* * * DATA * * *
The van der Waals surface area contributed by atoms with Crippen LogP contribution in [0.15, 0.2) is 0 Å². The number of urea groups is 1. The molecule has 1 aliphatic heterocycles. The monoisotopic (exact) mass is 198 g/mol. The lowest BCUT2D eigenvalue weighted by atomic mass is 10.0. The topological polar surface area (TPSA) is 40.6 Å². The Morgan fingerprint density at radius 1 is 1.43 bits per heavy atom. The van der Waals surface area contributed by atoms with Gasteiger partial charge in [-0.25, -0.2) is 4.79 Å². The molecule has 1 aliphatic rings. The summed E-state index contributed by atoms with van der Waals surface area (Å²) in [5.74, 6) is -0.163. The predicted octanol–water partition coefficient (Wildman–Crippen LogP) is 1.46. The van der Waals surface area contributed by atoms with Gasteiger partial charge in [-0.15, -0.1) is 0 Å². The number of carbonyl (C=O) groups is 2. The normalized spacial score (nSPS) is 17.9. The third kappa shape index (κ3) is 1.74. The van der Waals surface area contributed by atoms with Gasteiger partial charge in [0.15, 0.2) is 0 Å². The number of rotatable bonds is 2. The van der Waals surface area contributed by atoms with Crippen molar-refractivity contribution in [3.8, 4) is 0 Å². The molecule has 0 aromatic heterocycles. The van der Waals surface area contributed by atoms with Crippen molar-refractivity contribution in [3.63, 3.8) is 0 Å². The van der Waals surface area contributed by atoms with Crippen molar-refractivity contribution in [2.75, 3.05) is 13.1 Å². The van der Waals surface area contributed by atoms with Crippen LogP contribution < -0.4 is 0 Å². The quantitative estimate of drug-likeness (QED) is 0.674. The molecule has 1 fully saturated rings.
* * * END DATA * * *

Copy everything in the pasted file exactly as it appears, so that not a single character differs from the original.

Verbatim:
The van der Waals surface area contributed by atoms with Crippen LogP contribution in [0.15, 0.2) is 0 Å². The number of urea groups is 1. The molecule has 1 aliphatic heterocycles. The monoisotopic (exact) mass is 198 g/mol. The lowest BCUT2D eigenvalue weighted by atomic mass is 10.0. The topological polar surface area (TPSA) is 40.6 Å². The Morgan fingerprint density at radius 1 is 1.43 bits per heavy atom. The van der Waals surface area contributed by atoms with Gasteiger partial charge in [-0.25, -0.2) is 4.79 Å². The molecule has 1 aliphatic rings. The summed E-state index contributed by atoms with van der Waals surface area (Å²) in [5.74, 6) is -0.163. The predicted octanol–water partition coefficient (Wildman–Crippen LogP) is 1.46. The van der Waals surface area contributed by atoms with Gasteiger partial charge in [-0.15, -0.1) is 0 Å². The number of carbonyl (C=O) groups is 2. The normalized spacial score (nSPS) is 17.9. The third kappa shape index (κ3) is 1.74. The van der Waals surface area contributed by atoms with Gasteiger partial charge in [0.15, 0.2) is 0 Å². The number of rotatable bonds is 2. The van der Waals surface area contributed by atoms with Crippen molar-refractivity contribution in [3.8, 4) is 0 Å². The molecule has 0 aromatic heterocycles. The van der Waals surface area contributed by atoms with Crippen molar-refractivity contribution in [3.63, 3.8) is 0 Å². The van der Waals surface area contributed by atoms with Crippen molar-refractivity contribution in [2.75, 3.05) is 13.1 Å². The van der Waals surface area contributed by atoms with Crippen LogP contribution < -0.4 is 0 Å². The quantitative estimate of drug-likeness (QED) is 0.674. The molecule has 1 fully saturated rings.